October 31, 2011
Alone Together Assessment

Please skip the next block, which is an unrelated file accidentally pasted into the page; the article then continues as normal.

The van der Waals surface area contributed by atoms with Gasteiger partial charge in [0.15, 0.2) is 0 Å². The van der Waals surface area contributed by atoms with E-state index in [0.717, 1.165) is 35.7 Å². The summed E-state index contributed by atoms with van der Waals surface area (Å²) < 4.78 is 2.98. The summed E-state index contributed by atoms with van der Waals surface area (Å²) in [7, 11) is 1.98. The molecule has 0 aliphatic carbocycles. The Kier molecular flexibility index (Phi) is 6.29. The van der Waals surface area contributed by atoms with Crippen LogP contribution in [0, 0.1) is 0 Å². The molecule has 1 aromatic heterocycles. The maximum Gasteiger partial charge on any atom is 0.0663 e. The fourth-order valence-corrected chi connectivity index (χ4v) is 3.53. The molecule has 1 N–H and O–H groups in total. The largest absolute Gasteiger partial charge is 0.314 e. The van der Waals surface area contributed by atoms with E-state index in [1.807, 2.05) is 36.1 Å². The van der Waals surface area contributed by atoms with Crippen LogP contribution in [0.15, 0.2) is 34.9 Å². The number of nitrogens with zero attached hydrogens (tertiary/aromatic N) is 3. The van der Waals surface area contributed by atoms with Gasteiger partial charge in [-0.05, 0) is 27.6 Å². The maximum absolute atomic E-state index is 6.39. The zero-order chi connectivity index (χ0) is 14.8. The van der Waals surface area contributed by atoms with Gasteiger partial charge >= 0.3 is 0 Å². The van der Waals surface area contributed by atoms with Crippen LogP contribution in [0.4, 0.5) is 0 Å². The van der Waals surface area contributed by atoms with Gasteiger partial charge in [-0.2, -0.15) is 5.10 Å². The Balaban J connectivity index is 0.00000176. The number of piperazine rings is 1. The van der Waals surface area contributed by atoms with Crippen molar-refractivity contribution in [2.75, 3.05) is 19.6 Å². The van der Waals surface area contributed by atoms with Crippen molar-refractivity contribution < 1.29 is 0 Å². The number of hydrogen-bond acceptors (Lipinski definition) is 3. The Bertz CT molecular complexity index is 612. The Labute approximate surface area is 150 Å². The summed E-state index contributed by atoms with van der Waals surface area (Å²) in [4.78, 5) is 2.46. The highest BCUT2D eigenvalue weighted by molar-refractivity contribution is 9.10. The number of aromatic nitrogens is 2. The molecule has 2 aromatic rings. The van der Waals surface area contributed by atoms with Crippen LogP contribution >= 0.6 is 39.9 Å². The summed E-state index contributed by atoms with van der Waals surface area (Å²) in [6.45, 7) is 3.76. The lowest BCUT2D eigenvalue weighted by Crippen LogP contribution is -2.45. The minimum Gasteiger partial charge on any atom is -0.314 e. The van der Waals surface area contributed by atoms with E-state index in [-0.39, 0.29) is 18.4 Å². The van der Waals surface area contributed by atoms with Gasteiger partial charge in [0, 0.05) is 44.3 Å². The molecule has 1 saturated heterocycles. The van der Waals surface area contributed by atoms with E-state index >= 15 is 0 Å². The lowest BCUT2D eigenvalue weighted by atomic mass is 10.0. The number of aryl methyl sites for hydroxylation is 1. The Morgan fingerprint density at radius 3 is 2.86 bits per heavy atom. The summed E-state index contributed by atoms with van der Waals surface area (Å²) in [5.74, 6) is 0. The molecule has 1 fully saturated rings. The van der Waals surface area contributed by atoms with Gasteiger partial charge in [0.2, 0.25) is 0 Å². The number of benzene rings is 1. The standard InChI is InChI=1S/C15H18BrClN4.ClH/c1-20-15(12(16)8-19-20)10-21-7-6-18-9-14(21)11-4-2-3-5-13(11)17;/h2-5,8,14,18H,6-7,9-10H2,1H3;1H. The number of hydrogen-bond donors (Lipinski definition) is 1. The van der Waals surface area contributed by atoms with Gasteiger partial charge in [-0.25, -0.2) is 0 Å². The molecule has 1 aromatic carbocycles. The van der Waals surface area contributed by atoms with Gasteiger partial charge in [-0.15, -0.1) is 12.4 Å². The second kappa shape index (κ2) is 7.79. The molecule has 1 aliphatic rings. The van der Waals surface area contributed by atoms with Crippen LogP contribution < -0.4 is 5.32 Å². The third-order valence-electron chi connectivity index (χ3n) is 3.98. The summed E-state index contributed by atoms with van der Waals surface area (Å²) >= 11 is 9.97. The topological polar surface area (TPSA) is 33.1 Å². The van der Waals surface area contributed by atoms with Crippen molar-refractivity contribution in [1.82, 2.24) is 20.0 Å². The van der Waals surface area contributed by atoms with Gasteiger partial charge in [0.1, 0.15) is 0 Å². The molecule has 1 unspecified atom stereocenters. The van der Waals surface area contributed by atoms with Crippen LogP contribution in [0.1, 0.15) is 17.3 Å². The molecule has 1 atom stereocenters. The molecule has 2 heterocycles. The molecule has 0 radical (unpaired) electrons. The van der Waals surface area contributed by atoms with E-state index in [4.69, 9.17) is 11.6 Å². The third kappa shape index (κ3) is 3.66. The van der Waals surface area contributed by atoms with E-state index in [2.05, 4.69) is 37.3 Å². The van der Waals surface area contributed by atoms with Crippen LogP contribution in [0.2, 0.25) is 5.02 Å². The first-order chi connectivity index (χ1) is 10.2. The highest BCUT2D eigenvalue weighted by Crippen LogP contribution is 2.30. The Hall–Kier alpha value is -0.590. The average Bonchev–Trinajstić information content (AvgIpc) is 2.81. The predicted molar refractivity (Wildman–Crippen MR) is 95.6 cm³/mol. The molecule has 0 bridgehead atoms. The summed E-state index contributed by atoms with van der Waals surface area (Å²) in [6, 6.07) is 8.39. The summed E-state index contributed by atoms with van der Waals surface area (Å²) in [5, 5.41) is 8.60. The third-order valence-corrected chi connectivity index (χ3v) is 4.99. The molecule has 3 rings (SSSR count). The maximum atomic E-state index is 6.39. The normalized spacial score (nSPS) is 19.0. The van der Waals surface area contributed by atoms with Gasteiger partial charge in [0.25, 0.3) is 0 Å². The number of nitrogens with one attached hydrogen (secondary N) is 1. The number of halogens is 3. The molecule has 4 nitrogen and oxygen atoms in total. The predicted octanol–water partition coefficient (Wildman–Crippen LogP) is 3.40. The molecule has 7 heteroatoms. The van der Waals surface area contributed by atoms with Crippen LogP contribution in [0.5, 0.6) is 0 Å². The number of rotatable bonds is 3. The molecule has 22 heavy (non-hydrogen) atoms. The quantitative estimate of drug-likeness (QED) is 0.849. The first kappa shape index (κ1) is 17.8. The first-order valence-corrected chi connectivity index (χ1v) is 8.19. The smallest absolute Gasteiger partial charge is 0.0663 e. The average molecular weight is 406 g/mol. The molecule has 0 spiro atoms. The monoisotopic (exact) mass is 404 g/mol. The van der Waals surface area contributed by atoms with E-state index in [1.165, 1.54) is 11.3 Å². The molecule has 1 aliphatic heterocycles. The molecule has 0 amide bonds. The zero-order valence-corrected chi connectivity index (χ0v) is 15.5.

The author has explored and researched, through various interviews, the topic of “sociable robots,” technology changing our ideas of community and privacy, and our changing relationships with one another due to technological replacements, robotic moments, and technology in general. She is trying to bring to light that most of us now “create, navigate, and perform our emotional lives” through technology and warn us of the potential dangers of “emotional dislocation.” Turkle stresses “sociable robots” and how we allow them to pose as companions. She explains that we are learning to treat the “inanimate more like human” because we have a tendency to biologically attach to something we nurture or needs to be nurtured. I agree with many of the authors points. As Turkle explains in this book, our society has become what one might think is “close” on the technological front but we have lost intimacy amongst each other. Our dependency on not only technology, but the way technology makes us feel, is rather odd. Technology was initially put in front of us to compute, decipher, or assist with things of a non emotional nature. Now, we seem to be going to technology for every absolute need, even the needs that cannot be in any way, shape, or form really replicated. Turkle gives the perfect example of Miriam and her robotic therapeutic seal Mora. When Miriam is feeling depressed, she strokes her pet seal and as a result her pet seal senses her touch and triggers a warm response. Another example supporting her thesis is the one of the first encounters study with children. In this study, most children were expressing feelings, towards these robots, of love, nurture, and even best friendship. These feelings were somehow perceived as if they were also felt back by these inanimate objects, “Cog loves me; Kismet is like my sister, she loves me.” In this book, Turkle explains that technology is giving us a sense of...
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